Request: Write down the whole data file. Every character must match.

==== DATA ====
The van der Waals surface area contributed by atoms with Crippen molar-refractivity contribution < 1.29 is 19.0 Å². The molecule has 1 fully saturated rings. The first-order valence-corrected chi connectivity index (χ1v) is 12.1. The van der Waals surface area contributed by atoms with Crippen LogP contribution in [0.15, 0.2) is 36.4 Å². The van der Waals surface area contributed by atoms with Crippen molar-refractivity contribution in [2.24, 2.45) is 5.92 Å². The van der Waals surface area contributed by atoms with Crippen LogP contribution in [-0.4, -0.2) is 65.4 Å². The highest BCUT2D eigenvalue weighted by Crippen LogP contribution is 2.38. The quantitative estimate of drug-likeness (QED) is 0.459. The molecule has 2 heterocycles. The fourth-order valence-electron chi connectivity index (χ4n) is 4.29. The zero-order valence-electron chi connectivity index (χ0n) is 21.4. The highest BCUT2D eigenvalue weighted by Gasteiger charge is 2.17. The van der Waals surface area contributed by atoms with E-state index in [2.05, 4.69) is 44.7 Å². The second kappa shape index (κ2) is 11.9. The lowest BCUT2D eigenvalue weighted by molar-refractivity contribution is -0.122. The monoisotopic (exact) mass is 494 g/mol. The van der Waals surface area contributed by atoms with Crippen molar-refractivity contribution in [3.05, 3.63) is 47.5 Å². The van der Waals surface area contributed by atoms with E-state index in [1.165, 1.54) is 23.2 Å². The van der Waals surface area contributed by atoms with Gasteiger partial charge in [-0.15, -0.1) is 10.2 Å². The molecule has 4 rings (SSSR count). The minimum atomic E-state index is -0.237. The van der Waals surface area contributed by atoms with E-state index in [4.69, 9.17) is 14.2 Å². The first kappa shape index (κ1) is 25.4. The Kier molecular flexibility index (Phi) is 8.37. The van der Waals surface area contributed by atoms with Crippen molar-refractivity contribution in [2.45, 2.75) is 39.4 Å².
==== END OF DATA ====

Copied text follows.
The van der Waals surface area contributed by atoms with Crippen molar-refractivity contribution < 1.29 is 19.0 Å². The molecule has 1 fully saturated rings. The first-order valence-corrected chi connectivity index (χ1v) is 12.1. The van der Waals surface area contributed by atoms with Crippen LogP contribution in [0.15, 0.2) is 36.4 Å². The van der Waals surface area contributed by atoms with Crippen molar-refractivity contribution in [2.24, 2.45) is 5.92 Å². The van der Waals surface area contributed by atoms with Crippen LogP contribution in [-0.4, -0.2) is 65.4 Å². The highest BCUT2D eigenvalue weighted by Crippen LogP contribution is 2.38. The quantitative estimate of drug-likeness (QED) is 0.459. The molecule has 2 heterocycles. The fourth-order valence-electron chi connectivity index (χ4n) is 4.29. The zero-order valence-electron chi connectivity index (χ0n) is 21.4. The highest BCUT2D eigenvalue weighted by Gasteiger charge is 2.17. The van der Waals surface area contributed by atoms with E-state index in [2.05, 4.69) is 44.7 Å². The second kappa shape index (κ2) is 11.9. The lowest BCUT2D eigenvalue weighted by molar-refractivity contribution is -0.122. The monoisotopic (exact) mass is 494 g/mol. The van der Waals surface area contributed by atoms with Crippen molar-refractivity contribution in [3.05, 3.63) is 47.5 Å². The van der Waals surface area contributed by atoms with E-state index in [1.165, 1.54) is 23.2 Å². The van der Waals surface area contributed by atoms with Gasteiger partial charge in [-0.15, -0.1) is 10.2 Å². The molecule has 4 rings (SSSR count). The minimum atomic E-state index is -0.237. The van der Waals surface area contributed by atoms with E-state index in [4.69, 9.17) is 14.2 Å². The first kappa shape index (κ1) is 25.4. The Kier molecular flexibility index (Phi) is 8.37. The van der Waals surface area contributed by atoms with Crippen molar-refractivity contribution in [2.45, 2.75) is 39.4 Å².